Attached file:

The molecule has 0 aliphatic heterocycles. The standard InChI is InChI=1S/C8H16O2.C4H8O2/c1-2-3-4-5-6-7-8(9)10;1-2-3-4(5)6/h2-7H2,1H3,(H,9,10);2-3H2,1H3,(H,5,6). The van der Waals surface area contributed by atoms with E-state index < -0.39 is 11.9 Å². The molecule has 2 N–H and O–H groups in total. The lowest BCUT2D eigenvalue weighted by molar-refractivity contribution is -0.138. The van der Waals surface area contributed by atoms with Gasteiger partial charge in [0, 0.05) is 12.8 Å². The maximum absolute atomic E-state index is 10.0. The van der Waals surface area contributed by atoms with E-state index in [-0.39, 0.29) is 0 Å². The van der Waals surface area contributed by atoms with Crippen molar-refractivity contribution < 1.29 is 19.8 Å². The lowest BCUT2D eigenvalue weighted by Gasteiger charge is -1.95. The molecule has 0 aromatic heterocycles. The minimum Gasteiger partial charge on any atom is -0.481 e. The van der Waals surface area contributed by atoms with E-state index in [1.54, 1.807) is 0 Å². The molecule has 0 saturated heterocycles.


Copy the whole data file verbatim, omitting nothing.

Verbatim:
The molecule has 0 aliphatic heterocycles. The standard InChI is InChI=1S/C8H16O2.C4H8O2/c1-2-3-4-5-6-7-8(9)10;1-2-3-4(5)6/h2-7H2,1H3,(H,9,10);2-3H2,1H3,(H,5,6). The van der Waals surface area contributed by atoms with E-state index < -0.39 is 11.9 Å². The molecule has 2 N–H and O–H groups in total. The lowest BCUT2D eigenvalue weighted by molar-refractivity contribution is -0.138. The van der Waals surface area contributed by atoms with Gasteiger partial charge in [0, 0.05) is 12.8 Å². The maximum absolute atomic E-state index is 10.0. The van der Waals surface area contributed by atoms with E-state index in [-0.39, 0.29) is 0 Å². The van der Waals surface area contributed by atoms with Crippen molar-refractivity contribution < 1.29 is 19.8 Å². The lowest BCUT2D eigenvalue weighted by Gasteiger charge is -1.95. The molecule has 0 aromatic heterocycles. The minimum Gasteiger partial charge on any atom is -0.481 e. The van der Waals surface area contributed by atoms with E-state index in [1.54, 1.807) is 0 Å². The molecule has 0 saturated heterocycles.